If you are presenting on behalf of your brand, check what your company’s brand guidelines are. Companies often have a primary brand color and a secondary brand color, and it’s a good idea to use them in your presentation to align with your company’s brand identity and style.
If you’re looking for color inspiration on your next presentation, you might want to check out our 101 Color Combinations, where you can browse tons of eye-catching color palettes curated by a pro. When you find the one you like, just type out the corresponding color code into your presentation formatting tools.
Stay away from color combinations like this:
5. Use Sans-Serif Fonts
Traditionally, serif fonts (Times New Roman, Garamond, Bookman) are best for printed pages, and sans-serif fonts (Helvetica, Tahoma, Verdana) are easier to read on screens. These are always safe choices, but if you’d like to add some more typographic personality, try exploring our roundup of the internet’s best free fonts. You’ll find everything from classic serifs and sans serifs to sophisticated modern fonts and splashy display fonts. Just keep legibility at the forefront of your mind when you’re making your pick.
Try to stick with one font, or choose two at the most. Fonts have very different personalities and emotional impacts, so make sure your font matches the tone, purpose, and content of your presentation.
6. Stick to 30pt Font or Larger
Many experts agree that your font size should be at least 30pt. Not only does it ensure that your text is readable, but it also forces you to include only the most important points of your message and explain it efficiently, since space is limited.
7. Avoid Overstyling the Text
Three of the easiest and most effective ways to draw attention to text are:
- a change in color
Our eyes are naturally drawn to things that stand out, but use these changes sparingly. Overstyling can make the slide look busy and distracting.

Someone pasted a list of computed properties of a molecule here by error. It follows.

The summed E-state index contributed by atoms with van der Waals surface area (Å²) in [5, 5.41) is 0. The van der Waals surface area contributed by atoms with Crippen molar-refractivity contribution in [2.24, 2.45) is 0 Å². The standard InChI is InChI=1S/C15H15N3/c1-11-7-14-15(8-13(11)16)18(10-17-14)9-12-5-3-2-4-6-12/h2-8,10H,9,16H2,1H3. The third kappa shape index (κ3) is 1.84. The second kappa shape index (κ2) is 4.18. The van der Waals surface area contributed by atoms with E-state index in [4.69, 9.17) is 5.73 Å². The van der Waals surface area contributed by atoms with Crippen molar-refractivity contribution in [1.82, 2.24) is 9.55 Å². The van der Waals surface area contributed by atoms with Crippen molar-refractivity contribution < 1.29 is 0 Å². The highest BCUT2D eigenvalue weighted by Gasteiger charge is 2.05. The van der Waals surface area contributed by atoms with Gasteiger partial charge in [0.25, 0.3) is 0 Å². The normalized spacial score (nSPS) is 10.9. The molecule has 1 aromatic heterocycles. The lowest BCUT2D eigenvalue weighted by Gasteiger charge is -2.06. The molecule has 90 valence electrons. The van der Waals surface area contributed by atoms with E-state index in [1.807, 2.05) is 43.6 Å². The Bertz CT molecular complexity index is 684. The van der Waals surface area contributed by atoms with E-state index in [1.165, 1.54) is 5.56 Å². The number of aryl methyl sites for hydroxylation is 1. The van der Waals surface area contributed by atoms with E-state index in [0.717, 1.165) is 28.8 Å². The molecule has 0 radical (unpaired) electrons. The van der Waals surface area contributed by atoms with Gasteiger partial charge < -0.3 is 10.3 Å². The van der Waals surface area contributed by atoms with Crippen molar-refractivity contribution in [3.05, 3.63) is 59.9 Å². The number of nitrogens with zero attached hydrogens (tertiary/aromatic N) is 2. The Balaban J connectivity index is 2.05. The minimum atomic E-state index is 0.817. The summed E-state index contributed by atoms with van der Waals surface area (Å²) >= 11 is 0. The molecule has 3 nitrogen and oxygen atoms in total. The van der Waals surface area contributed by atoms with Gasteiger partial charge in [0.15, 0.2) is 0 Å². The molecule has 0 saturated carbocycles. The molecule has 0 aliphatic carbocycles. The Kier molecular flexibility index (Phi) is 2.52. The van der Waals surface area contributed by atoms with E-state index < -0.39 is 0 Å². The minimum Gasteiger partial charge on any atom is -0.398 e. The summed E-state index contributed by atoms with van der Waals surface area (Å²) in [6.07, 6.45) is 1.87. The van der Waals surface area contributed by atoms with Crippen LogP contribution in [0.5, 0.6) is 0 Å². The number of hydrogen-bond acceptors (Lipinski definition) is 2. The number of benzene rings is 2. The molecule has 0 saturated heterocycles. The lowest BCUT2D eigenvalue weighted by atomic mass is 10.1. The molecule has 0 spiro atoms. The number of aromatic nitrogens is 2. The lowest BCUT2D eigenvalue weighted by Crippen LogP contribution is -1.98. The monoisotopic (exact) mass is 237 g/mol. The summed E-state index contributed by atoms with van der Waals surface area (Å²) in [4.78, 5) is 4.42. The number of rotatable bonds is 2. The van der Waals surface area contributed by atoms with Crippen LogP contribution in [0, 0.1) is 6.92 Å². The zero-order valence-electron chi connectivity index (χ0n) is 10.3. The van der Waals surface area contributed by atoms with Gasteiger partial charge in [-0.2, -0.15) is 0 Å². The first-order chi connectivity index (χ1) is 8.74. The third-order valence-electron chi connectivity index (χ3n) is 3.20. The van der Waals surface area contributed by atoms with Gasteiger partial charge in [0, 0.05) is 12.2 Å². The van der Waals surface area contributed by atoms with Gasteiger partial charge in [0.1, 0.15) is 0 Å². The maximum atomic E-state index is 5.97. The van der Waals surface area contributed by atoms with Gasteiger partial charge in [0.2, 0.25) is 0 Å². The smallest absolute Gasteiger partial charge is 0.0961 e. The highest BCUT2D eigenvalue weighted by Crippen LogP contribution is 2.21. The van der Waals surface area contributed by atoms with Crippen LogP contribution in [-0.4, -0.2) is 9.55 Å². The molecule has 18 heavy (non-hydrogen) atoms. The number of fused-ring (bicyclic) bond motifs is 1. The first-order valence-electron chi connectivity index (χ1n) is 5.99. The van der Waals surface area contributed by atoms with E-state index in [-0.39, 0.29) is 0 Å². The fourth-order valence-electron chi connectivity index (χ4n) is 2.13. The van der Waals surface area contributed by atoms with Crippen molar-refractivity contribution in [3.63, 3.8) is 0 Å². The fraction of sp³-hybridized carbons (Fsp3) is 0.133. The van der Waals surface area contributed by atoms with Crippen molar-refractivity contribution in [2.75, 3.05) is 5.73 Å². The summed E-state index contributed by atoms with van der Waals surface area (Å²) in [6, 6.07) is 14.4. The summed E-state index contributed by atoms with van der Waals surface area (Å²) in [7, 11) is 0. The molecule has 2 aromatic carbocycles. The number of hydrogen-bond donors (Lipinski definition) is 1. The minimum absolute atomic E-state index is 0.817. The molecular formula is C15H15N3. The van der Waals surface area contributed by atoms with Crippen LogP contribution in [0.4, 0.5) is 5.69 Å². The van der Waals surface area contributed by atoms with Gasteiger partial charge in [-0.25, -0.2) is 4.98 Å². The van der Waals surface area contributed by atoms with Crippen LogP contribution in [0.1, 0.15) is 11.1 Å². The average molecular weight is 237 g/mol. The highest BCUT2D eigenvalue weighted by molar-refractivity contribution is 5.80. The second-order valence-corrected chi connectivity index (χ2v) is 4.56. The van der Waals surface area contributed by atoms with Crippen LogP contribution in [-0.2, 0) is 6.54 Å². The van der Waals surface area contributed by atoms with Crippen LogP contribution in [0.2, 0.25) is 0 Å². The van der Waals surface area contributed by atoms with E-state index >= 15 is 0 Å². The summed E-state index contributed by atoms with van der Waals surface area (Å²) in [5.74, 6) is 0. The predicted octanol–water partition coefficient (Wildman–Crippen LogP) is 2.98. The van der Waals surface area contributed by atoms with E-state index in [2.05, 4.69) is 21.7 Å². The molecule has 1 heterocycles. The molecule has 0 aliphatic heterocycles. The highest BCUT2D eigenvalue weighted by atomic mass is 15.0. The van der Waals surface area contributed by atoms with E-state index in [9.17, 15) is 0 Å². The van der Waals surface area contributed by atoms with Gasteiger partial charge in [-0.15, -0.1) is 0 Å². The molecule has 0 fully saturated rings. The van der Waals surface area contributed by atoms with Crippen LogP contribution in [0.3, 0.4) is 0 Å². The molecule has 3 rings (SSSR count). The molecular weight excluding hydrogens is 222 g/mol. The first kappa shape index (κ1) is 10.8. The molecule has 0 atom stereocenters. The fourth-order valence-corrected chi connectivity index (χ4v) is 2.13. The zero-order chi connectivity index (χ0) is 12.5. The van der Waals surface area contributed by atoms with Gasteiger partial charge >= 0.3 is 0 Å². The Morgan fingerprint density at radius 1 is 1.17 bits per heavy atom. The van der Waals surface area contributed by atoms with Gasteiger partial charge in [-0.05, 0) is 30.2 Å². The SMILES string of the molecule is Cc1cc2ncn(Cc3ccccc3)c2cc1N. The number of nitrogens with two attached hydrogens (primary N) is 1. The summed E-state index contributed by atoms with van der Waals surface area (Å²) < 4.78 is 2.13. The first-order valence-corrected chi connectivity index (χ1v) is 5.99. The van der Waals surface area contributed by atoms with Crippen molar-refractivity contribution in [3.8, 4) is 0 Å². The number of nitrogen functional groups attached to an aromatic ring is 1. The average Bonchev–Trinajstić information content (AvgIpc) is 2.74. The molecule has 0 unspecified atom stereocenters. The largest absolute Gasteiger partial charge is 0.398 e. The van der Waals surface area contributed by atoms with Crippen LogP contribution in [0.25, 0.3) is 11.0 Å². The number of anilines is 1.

8. Choose the Right Images
The images you choose for your presentation are perhaps as important as the message. You want images that not only support the message, but also elevate it — a rare accomplishment in the often dry world of PowerPoint. But what is the right image? We’ll be honest. There’s no direct answer to this conceptual, almost mystical subject, but we can break down some strategies for approaching image selection that will help you curate your next presentation.
The ideal presentation images are:
These may seem like vague qualities, but the general idea is to go beyond the literal. Think about the symbols in an image and the story they tell. Think about the colors and composition in an image, and the distinct mood it sets for your presentation. With this approach, you can get creative in your hunt for relatable, authentic, and inspirational images.
Here are some more guidelines for choosing great images.
Illustrative, but not generic
So the slide in question is about collaborating as a team. Naturally, you look for images of people meeting in a boardroom, right? While it’s perfectly fine to go super literal, sometimes these images fall flat; what’s literal doesn’t necessarily connect to your audience emotionally. Will they really respond to generic images of people who aren’t them meeting in boardroom?
In the absence of a photo of your actual team, or any other image that directly illustrates the subject at hand, look for images of convincing realism and humanity that capture the idea of your message. Doing so connects with viewers, allowing them to connect with your message.